The IMG Roadmap Series #2: The Eye Surgeon (Ophthalmology)

Dr. Adepoju is dubbed “The Eye Doctor” in this series. I thought it was a fitting play on words as she currently an ophthalmology resident with pearls to share on her medical journey. I admire her perseverance, determination, patience, and success. Read on! I hope you glean some insight from this cheerful ophthalmologist!

Thank you, Doctor Adepoju for accepting to be interviewed by We will jump right into the Q& A.

Dr. Lum:  Please tell us about yourself.
Dr. Adepoju: My name is Tomilade Adepoju, I’m a first generation Nigerian-American. I attended Rutgers University where I received my bachelor’s degree in Biological Sciences with a minor in Public Health. I subsequently attended American University of The Caribbean School of Medicine where I received my Doctor of Medicine degree. I made the decision to attend AUC in St Marteen after initially attending a Post-Baccalaureate program at Drexel University, my goal was to matriculate into their medical school upon successful completion of the program. However I was involved in a car accident halfway into the program that took me out of school and as a result, I could not complete the program. It was this event that prompted me to apply to medical school in the Caribbean in an attempt to not miss out on another year of school. Now I am currently a PGY-2 in an Ophthalmology Residency at Nassau University Medical Center in Long Island New York and loving every single moment of this journey.

Dr. Lum:  When did you take USMLE step 1?
Dr. Adepoju: I took Step 1 in June 2014.

Dr. Lum:  What studying technique worked best for you? Or what do you recommend as the ideal study schedule for a great score?
Dr. Adepoju: I am a visual learner so I LOVED videos when studying for Step1. I essentially used a combination of DIT Videos and Kaplan Videos. I used DIT videos when I needed a quick refresher when I was just studying to pass my school’s comprehensive exam. I then watched Kaplan videos when I was studying for Step 1 for a more in-depth review. All the while I was doing Uworld questions. I had gotten through U world about 1.5 times by the time I took Step 1. I also want to stress that when I was studying for these exams it was not the first time I was using these video tools, I would watch them while I was taking the actual class. I believe Step1 studying is easier when you are only reviewing and not trying to learn topics for the first time by the time you are taking the test.

Dr. Lum: When did you take USMLE step 2?
Dr. Adepoju: I took Step 2 in August 2015.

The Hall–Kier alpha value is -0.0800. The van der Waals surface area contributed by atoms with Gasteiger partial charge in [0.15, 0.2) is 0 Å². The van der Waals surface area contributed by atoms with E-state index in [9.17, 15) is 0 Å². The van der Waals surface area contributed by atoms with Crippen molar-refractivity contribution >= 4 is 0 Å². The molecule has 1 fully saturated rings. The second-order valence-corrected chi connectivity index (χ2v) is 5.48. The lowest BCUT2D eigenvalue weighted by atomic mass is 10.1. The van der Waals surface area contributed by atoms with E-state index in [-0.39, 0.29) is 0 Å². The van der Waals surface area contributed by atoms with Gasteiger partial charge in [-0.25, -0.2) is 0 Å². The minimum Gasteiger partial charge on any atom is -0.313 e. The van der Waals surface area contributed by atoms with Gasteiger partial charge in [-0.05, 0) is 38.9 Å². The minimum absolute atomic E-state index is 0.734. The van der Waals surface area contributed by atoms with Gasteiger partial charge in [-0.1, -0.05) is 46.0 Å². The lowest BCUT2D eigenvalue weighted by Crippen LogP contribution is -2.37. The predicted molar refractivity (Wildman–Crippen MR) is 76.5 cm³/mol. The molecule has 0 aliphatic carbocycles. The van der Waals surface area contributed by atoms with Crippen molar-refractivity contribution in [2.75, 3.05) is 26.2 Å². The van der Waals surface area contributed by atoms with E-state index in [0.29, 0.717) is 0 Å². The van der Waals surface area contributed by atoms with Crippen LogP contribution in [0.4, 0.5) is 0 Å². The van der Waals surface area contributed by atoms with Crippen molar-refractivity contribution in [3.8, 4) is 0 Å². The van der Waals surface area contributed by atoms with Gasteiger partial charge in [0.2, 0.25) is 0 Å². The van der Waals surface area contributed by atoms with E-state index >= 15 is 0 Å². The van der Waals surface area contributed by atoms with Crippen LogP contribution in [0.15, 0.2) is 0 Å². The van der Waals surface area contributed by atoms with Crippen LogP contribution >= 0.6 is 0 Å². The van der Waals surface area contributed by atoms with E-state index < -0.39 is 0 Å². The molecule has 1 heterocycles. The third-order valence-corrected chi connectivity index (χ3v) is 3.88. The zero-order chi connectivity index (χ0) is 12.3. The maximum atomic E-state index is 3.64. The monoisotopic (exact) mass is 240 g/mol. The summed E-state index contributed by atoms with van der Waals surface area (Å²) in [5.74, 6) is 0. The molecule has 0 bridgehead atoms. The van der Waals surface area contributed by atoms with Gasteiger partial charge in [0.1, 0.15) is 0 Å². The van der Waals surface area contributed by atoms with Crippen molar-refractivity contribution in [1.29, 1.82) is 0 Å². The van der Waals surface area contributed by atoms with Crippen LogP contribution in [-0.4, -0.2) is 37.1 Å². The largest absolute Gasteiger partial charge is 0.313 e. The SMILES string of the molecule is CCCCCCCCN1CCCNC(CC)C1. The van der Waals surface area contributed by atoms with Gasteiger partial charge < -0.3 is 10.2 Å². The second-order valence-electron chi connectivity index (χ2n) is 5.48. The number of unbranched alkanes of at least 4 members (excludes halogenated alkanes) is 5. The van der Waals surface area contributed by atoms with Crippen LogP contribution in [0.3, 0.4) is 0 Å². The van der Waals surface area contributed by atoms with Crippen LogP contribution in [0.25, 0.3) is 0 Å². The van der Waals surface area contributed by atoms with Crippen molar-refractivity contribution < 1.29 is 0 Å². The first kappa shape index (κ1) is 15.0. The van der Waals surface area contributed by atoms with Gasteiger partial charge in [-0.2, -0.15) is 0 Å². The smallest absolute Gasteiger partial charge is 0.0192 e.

Dr. Lum: What studying techniques do you attribute to your success on step 2? What books, resources do you attribute to your success on CK and/or CS?
Dr. Adepoju: I had a much shorter time to review for Step2, I had less than 3 weeks of concentrated studying. I really try to stress the importance of studying well during the clerkships so that no matter what amount of time you have to study for it, it would simply be a review. I mainly did Uworld questions and watched Kaplan videos during the clerkships and then when I was within that 3 weeks period (prior to the test date) I only did Uworld questions.

Dr. Lum: How about step 3? Can you give us any advice on how to prepare for that?
Dr. Adepoju: I took Step3 June 2018. I did Uworld questions.

Dr. Lum:  Did you need a step 3 score to match into residency?
Dr. Adepoju: No.

Dr. Lum: Did you take either one of these tests more than once?
Dr. Adepoju: No.

Dr. Lum: Can you give any advice to anyone who fails any of the steps?
Dr. Adepoju: I had to take MCAT more than once. So I can relate to the feeling. I think the biggest thing is assessing what went wrong during your first study time and sometimes not being afraid to totally change things up. I also found it necessary to wisely ask other people for what their techniques are; and take everything with a grain of salt, because not everything that works for someone else will necessarily work for you. So I believe it is important to know yourself and how you learn effectively and try to implement the techniques that are most helpful for you.

Dr. Lum: Did you have a gap year? Or are you a non-traditional student? What did you do during that time? What do you recommend to do if a person has a gap year?
Dr. Adepoju: I took a gap year both in between college and medical school and between medical school and residency.

I took a gap year between college and medical school because my medical school application and MCAT score were not the greatest. So I decided to do a post-baccalaureate program at Drexel University College of Medicine. For undergraduates looking to apply to medical school who don’t yet have a reasonable application then I would definitely recommend a post-bac program or a Masters degree program that would help them strengthen their application.